Between 1850 and 1950, there are records of at least 20 storms of the tornado type in this immediate area; of these, eight have hit Cape Girardeau itself. Apparently the most severe of these were the one of 1850, another in March 1924, still another on Nov. 4, 1938, and the latest one of May 21, 1949. Most extensive damage was done at that time; more important, more lives were lost then than at any other time.
Despite the damage wreaked by storms and floods, Cape Girardeau is known as one of the loveliest and most serene small cities in Missouri, and its people are nothing daunted by the possible whimsy of what we half-laughingly call "this crazy Southeast Missouri weather."
I find it curious that Judy didn't mention the destruction of St. Vincent's Church and the damage done to St. Vincent's Convent. Our files contain several accounts of the tornado giving more details.
Courtesy of Frank Nickell, there's this brief story published in The Illustrated London News on Saturday, Dec. 21, 1850:
AN AMERICAN TORNADO
A destructive tornado took place on the Mississippi River and the adjacent country on the 30th ult., causing more damage than has occurred on the great Western Valley from a similar cause for many years. In the town of Cape Girardeau, Mobile, just below St. Louis, 70 or 80 buildings were destroyed, comprising some of the largest warehouses in the place. A Catholic convent and the Baptist and Catholic churches were leveled to the ground. Two large electric telegraph masts were snapped off like pipe stems. The loss of life is not yet ascertained, but it is supposed to be very large, as numbers must have been buried beneath the ruins of the fallen buildings. Many were injured and had narrow escapes of their lives.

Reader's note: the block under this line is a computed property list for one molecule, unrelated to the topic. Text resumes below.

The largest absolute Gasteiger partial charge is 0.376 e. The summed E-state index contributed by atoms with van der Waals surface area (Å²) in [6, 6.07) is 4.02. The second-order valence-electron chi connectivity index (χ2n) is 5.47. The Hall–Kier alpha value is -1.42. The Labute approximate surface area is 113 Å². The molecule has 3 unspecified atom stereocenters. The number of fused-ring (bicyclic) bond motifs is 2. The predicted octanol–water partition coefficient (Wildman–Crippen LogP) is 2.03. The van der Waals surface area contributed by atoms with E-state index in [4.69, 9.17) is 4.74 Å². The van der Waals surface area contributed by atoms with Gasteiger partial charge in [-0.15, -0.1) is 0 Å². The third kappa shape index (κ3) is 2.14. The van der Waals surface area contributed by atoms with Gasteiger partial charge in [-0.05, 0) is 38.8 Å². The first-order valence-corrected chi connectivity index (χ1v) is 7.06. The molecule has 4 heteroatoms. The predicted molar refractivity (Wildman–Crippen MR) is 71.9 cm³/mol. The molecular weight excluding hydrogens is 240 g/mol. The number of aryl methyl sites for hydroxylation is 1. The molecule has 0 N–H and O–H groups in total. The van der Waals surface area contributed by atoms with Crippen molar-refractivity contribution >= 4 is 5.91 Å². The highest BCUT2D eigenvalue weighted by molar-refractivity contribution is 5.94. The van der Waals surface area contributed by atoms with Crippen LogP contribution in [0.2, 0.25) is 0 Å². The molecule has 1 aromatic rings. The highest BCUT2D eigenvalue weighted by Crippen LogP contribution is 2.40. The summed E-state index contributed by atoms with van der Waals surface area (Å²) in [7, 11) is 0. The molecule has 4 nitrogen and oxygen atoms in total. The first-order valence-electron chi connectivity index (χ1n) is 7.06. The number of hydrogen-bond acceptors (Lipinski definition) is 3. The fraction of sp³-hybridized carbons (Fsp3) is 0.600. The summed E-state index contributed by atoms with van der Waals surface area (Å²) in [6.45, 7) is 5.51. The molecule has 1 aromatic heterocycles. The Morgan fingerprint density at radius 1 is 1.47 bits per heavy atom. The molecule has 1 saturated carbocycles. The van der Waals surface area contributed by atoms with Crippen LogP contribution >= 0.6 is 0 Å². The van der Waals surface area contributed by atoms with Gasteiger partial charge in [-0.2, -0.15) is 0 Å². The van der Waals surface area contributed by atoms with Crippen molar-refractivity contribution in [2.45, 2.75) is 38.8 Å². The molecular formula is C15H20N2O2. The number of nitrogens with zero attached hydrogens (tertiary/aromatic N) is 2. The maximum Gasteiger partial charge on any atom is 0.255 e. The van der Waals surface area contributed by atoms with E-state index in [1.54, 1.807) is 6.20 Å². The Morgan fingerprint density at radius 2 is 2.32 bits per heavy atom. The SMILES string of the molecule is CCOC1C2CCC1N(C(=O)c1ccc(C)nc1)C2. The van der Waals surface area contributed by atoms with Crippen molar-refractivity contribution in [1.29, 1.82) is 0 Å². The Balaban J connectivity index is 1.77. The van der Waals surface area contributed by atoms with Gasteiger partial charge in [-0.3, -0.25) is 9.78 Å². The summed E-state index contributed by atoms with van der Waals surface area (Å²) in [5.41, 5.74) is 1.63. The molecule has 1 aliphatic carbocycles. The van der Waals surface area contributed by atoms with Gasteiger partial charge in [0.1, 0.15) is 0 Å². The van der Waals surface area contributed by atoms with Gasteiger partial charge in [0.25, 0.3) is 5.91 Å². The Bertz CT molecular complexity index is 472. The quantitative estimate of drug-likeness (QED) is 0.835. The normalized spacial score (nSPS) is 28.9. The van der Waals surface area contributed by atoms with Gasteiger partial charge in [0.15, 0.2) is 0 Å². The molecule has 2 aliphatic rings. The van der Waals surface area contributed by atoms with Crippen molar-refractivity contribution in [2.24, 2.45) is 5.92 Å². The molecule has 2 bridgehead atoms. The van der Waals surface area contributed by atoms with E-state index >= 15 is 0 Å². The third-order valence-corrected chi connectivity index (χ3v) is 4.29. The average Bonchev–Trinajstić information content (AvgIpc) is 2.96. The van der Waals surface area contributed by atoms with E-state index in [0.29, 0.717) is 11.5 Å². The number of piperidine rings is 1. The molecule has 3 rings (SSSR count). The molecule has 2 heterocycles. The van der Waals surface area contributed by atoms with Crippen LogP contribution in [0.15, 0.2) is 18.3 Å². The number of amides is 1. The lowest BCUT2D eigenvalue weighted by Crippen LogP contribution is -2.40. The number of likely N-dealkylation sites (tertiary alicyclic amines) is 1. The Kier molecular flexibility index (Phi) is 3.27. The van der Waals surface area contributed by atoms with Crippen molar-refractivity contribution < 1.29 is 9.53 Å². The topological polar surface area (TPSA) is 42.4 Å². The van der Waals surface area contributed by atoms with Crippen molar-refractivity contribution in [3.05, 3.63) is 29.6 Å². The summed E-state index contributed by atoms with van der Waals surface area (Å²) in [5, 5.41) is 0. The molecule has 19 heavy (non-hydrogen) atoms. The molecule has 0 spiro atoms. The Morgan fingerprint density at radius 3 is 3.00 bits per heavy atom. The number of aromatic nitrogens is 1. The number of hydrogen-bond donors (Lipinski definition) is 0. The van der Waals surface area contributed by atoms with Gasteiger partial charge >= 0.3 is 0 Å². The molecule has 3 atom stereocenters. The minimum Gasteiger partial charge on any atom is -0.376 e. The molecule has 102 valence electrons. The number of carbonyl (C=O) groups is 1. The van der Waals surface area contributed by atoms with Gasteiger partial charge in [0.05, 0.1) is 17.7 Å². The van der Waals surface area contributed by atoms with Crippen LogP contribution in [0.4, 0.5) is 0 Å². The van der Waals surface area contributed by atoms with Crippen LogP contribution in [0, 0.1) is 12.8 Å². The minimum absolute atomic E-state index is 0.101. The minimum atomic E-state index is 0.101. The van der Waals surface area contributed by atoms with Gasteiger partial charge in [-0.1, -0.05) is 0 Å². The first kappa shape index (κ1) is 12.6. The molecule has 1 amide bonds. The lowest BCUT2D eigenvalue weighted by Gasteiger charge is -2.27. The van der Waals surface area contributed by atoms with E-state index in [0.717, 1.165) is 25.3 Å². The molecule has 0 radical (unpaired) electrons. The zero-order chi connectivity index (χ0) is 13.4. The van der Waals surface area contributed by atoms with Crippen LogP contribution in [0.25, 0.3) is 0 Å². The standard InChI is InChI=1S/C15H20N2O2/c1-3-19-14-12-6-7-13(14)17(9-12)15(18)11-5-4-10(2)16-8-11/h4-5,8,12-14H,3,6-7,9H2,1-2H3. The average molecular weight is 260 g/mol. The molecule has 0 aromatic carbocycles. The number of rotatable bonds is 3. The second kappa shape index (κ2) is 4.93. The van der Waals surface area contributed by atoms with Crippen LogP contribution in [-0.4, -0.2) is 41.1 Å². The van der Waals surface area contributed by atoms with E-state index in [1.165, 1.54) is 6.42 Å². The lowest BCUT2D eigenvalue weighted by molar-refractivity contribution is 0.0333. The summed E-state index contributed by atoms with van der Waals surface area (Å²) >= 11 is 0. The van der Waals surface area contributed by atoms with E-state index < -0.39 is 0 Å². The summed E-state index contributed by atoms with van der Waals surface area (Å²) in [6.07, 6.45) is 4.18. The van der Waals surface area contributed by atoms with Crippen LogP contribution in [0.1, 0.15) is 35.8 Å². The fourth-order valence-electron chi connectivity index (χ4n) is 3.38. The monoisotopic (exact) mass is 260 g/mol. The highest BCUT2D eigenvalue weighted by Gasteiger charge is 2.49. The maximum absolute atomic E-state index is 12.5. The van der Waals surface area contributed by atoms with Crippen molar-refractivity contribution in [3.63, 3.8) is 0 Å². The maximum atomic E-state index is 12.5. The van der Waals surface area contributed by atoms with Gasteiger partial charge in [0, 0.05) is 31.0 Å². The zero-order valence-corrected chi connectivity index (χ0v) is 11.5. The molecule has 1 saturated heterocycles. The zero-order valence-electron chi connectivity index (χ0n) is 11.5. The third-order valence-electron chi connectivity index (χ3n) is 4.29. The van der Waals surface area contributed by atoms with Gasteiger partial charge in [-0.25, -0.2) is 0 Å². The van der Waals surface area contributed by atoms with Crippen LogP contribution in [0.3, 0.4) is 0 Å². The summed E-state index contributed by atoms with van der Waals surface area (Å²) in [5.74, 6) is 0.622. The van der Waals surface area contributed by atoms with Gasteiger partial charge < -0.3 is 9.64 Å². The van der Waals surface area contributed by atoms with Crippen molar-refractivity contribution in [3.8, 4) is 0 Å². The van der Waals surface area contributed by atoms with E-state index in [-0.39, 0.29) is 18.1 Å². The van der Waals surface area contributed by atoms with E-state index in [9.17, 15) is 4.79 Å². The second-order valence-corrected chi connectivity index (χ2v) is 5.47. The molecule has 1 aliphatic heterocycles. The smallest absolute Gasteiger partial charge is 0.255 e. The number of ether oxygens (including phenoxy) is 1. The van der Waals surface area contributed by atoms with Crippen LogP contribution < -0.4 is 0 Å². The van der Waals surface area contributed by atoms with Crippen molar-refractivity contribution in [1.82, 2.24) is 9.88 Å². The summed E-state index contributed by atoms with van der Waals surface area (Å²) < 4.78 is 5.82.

Thankfully, the death toll predicted by the London News did not materialize. The article has several errors, including the placement of the city of Cape Girardeau in Mobile, rather than Missouri, and the razing of a Baptist church, rather than a Methodist house of worship. I believe the "70 to 80 buildings" destroyed was also a vast exaggeration.
Here's an account of the storm published in the Trenton, New Jersey, State Gazette on Thursday, Dec. 12, 1850. I am responsible for the some of the paragraph breaks, in an effort to make reading easier.
A telegraph dispatch, published a few days since, mentioned the occurrence of a violent hurricane at Cape Girardeau, on the Mississippi River. We find in the St. Louis Republican (newspaper) the following letter form the clerk of the steamboat Saranac, communicating the particulars of this fearful visitation:
CAPE GIRARDEAU, Nov. 27.
Dear Sirs: About 4 o'clock this evening we landed at this place with the Saranac, bound for New Orleans, for the purpose of taking on board some passengers who had hailed the boat. Just after she had landed and made fast, the clouds assumed the appearance of a storm, and as we were comparatively safe, we thought best to hold on for a few minutes until it was passed.
The storm struck the stern (blowing up stream at the time,) and in less than five minutes the whole entire cabin, fixtures and furniture, chimenys, pipes, and in fact everything above the main deck, was blown to pieces. There were some two hundred plows on the roof, which were blown for hundreds of yards from the boat; part of the railing was carried on the top of the hill, one mile from the boat.